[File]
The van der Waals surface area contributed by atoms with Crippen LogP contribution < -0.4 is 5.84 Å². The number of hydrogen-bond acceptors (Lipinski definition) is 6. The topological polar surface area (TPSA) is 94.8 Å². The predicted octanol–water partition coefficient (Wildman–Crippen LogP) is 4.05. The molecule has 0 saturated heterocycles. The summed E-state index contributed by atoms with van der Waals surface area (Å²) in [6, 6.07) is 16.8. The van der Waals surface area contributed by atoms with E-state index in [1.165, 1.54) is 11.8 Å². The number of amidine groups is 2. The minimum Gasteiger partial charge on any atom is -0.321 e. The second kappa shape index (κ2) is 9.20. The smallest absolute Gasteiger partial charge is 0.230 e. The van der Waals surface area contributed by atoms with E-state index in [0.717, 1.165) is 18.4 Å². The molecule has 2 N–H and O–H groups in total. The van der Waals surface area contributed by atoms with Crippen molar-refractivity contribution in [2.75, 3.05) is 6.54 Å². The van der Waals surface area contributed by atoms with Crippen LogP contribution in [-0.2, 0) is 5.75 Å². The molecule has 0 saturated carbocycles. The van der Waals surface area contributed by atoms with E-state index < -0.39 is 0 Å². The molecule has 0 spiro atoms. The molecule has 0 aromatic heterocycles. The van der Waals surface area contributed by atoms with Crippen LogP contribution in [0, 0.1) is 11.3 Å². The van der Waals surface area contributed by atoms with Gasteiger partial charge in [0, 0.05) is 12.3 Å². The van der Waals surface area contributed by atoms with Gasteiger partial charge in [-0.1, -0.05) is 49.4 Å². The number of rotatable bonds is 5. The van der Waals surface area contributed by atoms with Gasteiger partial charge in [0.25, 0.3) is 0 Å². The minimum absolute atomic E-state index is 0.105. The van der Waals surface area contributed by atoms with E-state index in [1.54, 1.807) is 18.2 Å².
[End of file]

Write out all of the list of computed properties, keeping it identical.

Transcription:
The van der Waals surface area contributed by atoms with Crippen LogP contribution < -0.4 is 5.84 Å². The number of hydrogen-bond acceptors (Lipinski definition) is 6. The topological polar surface area (TPSA) is 94.8 Å². The predicted octanol–water partition coefficient (Wildman–Crippen LogP) is 4.05. The molecule has 0 saturated heterocycles. The summed E-state index contributed by atoms with van der Waals surface area (Å²) in [6, 6.07) is 16.8. The van der Waals surface area contributed by atoms with E-state index in [1.165, 1.54) is 11.8 Å². The number of amidine groups is 2. The minimum Gasteiger partial charge on any atom is -0.321 e. The second kappa shape index (κ2) is 9.20. The smallest absolute Gasteiger partial charge is 0.230 e. The van der Waals surface area contributed by atoms with E-state index in [0.717, 1.165) is 18.4 Å². The molecule has 2 N–H and O–H groups in total. The van der Waals surface area contributed by atoms with Crippen molar-refractivity contribution in [2.75, 3.05) is 6.54 Å². The van der Waals surface area contributed by atoms with Crippen LogP contribution in [-0.2, 0) is 5.75 Å². The molecule has 0 saturated carbocycles. The van der Waals surface area contributed by atoms with E-state index < -0.39 is 0 Å². The molecule has 0 spiro atoms. The molecule has 0 aromatic heterocycles. The van der Waals surface area contributed by atoms with Crippen LogP contribution in [0, 0.1) is 11.3 Å². The van der Waals surface area contributed by atoms with Gasteiger partial charge in [0, 0.05) is 12.3 Å². The van der Waals surface area contributed by atoms with Gasteiger partial charge in [-0.1, -0.05) is 49.4 Å². The number of rotatable bonds is 5. The van der Waals surface area contributed by atoms with Gasteiger partial charge in [0.25, 0.3) is 0 Å². The minimum absolute atomic E-state index is 0.105. The van der Waals surface area contributed by atoms with E-state index in [1.54, 1.807) is 18.2 Å².